The normalization formula \(\rho = \sqrt{1  \exp(2\, \mathrm{MI}(X;Y))}\) is based on the MI of bivariate normal distribution. The value matches the absolute Pearson correlation coefficient in a linear model. However, the value is preserved by all monotonic transformations; in a nonlinear model, it matches the Pearson correlation of the linearized model. The value is positive regardless of the sign of the correlation.
Negative values are kept asis.
This is because mutual information is always
nonnegative, but estimate_mi
may produce negative values.
Large negative values may indicate that the data does not satisfy assumptions.
The normalization is not applicable to discrete variables: it is not possible to get coefficient 1.0 even when the variables are completely determined by each other. The formula assumes that both variables have an infinite amount of entropy.
Parameters

mi: array_like
.One or more mutual information values in nats. If this is a Pandas
DataFrame
orSeries
, the columns and indices are preserved.
pairwise_corr
Equivalent to pairwise_mi
with normalize=True
;
please refer to the documentation below.
pairwise_mi
Estimate the pairwise MI between each variable.
 Unconditional MI: the default.
 Conditional MI: pass a
cond
array.  Discretecontinuous MI: currently not supported.
Returns a matrix where the $(i,j)$’th element is the mutual information
between the $i$’th and $j$’th columns in the data.
The values are in nats or in the normalized scale depending on the normalize
parameter.
The diagonal contains NaNs (for better visualization, as the autoMI should be
$\infty$ nats or correlation $1$).
Positional or keyword parameters

data: array_like
.A 2D array where the columns represent variables.
Optional keyword parameters

k: int
, default 3.The number of neighbors to consider. Ignored if both variables are discrete.

cond: array_like
or None.Optional 1D or 2D array of observations used for conditioning. Must have as many observations as the data. A $(n \times m)$ array is interpreted as a single $m$dimensional variable.

mask: array_like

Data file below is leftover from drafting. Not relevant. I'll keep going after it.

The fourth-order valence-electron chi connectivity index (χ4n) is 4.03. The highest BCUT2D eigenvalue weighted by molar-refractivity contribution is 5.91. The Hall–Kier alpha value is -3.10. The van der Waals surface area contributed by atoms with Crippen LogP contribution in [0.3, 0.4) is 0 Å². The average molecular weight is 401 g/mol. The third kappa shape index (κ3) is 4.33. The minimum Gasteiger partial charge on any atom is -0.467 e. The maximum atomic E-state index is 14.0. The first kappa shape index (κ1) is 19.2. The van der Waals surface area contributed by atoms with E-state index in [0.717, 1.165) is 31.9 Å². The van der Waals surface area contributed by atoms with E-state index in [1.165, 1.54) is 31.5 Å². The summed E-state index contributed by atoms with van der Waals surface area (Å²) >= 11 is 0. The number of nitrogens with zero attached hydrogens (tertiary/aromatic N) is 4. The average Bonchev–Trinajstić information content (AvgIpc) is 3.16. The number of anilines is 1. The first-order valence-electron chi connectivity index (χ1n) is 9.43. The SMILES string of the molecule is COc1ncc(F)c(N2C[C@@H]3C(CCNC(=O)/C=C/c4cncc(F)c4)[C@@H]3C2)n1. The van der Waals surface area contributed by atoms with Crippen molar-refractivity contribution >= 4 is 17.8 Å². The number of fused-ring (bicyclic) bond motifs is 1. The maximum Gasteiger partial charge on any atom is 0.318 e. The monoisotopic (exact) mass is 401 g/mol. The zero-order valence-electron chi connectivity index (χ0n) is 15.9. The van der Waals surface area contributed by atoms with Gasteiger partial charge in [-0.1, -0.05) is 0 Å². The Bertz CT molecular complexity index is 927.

or None.If specified, an array of booleans that gives the data elements to use for estimation. Use this to exclude some observations from consideration.

discrete: bool
orarray_like
, default False.Specifies the columns that contain discrete data.
Conditioning can be used only if the data is allcontinuous or alldiscrete (in which case the condition is interpreted as discrete). This limitation is tracked in issue #88.

preprocess: bool
, default True.By default, the variables are scaled to unit variance and added with lowamplitude noise. The noise uses a fixed random seed.

drop_nan: bool
, default False.If True, all NaN (not a number) values are masked out.

normalize: bool
, default False.If True, the MI values will be normalized to correlation coefficient scale. Same as calling
normalize_mi
on the results. The results are sensible only if both variables are continuous. 
max_threads: int
or None.The maximum number of threads to use for estimation. By default, the number of CPU cores is used. Because the calculation is CPUbound, more threads should not be used.

callback: method
or None.A method to call when each estimation task is completed. The method must take two integer parameters, representing the variable indices.
This method should be very short. Because Python code is not executed concurrently, the callback may slow down other estimation tasks.
See also: Example progress reporter.